THE ASSOCIATED STUDENTS OF WHITMAN COLLEGE, an association of which every student of the College is a member, has a general supervision of student activities. Its affairs are managed by an Executive Committee made up of its officers and representatives of the Faculty and the alumni. The chief activities controlled by it are athletics, debate and oratory, the glee clubs, and the publishing of the college weekly, The Pioneer. The dues paid by every student are collected by the Bursar and used for the purpose of the organization.

 

COURSES IN SPEAKING

 

6.         Oral Composition.—This course aims to develop the ability to speak effectively. It supplements Course 1 in the study of the principles of composition and gives practice in the application of them in speaking. Attention is also given to the formation of right vocal habits. Required of Freshmen. One hour, three terms.

7.         Argumentation and Debate.—The aim of the course is not so much to develop skill in formal debate as to give the student the power to consider disputed questions calmly and logically. Open to students above Freshman year. Three hours, first term.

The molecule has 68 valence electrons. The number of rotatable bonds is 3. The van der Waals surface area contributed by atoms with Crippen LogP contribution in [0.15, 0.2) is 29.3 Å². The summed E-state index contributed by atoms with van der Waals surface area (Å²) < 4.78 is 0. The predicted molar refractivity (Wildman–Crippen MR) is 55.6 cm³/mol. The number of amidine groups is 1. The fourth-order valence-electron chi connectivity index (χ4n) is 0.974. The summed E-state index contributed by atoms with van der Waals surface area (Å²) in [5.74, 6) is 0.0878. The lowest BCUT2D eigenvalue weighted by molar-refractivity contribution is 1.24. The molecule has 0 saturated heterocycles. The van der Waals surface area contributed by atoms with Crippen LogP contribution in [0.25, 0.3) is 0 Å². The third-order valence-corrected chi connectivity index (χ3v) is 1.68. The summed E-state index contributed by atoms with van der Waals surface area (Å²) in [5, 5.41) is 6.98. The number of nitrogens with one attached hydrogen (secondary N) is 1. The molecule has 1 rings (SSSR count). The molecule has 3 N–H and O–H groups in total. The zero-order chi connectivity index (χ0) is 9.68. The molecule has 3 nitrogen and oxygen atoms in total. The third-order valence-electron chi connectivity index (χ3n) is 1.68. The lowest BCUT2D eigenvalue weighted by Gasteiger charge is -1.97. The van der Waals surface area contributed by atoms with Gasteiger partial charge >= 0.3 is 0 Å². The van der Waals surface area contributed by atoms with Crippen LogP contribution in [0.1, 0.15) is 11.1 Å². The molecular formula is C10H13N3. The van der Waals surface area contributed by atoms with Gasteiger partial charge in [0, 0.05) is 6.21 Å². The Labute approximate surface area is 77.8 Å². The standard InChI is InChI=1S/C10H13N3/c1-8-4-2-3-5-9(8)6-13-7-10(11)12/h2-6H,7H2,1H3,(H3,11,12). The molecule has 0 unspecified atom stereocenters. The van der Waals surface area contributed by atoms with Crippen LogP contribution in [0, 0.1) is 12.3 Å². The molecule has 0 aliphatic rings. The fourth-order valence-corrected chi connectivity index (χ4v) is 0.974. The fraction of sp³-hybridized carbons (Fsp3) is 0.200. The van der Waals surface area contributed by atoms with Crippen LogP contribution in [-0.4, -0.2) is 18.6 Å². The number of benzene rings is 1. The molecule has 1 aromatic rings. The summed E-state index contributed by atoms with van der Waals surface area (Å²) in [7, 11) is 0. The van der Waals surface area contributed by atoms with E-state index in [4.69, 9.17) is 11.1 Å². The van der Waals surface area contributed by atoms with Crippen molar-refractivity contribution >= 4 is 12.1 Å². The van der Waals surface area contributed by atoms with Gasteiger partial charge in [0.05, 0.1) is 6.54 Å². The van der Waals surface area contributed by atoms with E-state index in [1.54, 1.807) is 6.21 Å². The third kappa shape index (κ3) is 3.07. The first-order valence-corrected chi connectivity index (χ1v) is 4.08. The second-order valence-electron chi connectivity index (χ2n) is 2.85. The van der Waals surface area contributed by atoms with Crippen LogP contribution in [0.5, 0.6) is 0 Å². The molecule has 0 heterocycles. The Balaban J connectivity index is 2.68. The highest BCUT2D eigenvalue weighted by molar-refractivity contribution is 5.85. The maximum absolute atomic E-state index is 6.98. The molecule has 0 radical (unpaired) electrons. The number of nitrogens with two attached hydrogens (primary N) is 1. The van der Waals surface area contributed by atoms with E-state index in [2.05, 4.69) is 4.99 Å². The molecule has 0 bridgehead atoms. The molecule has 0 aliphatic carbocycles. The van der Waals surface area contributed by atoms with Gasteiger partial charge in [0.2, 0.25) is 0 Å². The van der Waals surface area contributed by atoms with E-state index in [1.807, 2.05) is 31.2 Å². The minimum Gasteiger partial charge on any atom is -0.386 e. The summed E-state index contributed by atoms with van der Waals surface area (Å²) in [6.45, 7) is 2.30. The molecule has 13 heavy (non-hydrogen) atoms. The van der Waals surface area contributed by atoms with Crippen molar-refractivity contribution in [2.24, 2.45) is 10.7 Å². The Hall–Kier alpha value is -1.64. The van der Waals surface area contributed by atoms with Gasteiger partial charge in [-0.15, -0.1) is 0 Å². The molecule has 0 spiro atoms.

8.         Public Speaking.—This course is devoted chiefly to the composition and the delivery of occasional speeches and short orations. Open to Juniors and Seniors. Three hours, second or third term.

9.         Dramatic Interpretation and Play Production.—In the first term, this course gives instruction and training in dramatic interpretation; in the second and third terms, in play production. Open to Juniors and Seniors. The enrolment is limited to sixteen students. Three hours, first, second, and third terms.

30.       Public Speaking.—A course designed for a small number of students who desire individual attention. The instructor endeavors so far as possible to secure speaking appointments for competent members of the class. Open by permission of the instructor to students above Freshman year.

 

The John Brining PriEes in Freshman Extemporaneous Speaking—

First:             ALFRED WILLIAM MCVAY, Class of 1927

Second:        STEPHEN BEASLEY LINNARD PENROSE, Jr., Class of 1927

 

The William Thomas Dovell Prizes in Oratory—

First:             JOHN HAROLD THOMAS, Class of 1926

Second:        FERN LEAH COBLE, Class of 1924

 

 

 

 

Description: Description: 1924-1925 Freshman-Sophomore Women

 

Description: Description: 1924-1925 Men's Triangular-Extemp-DSR

World News

·        “Death of Lenin; Stalin wins power struggle, rules as Soviet dictator until death in 1953.”*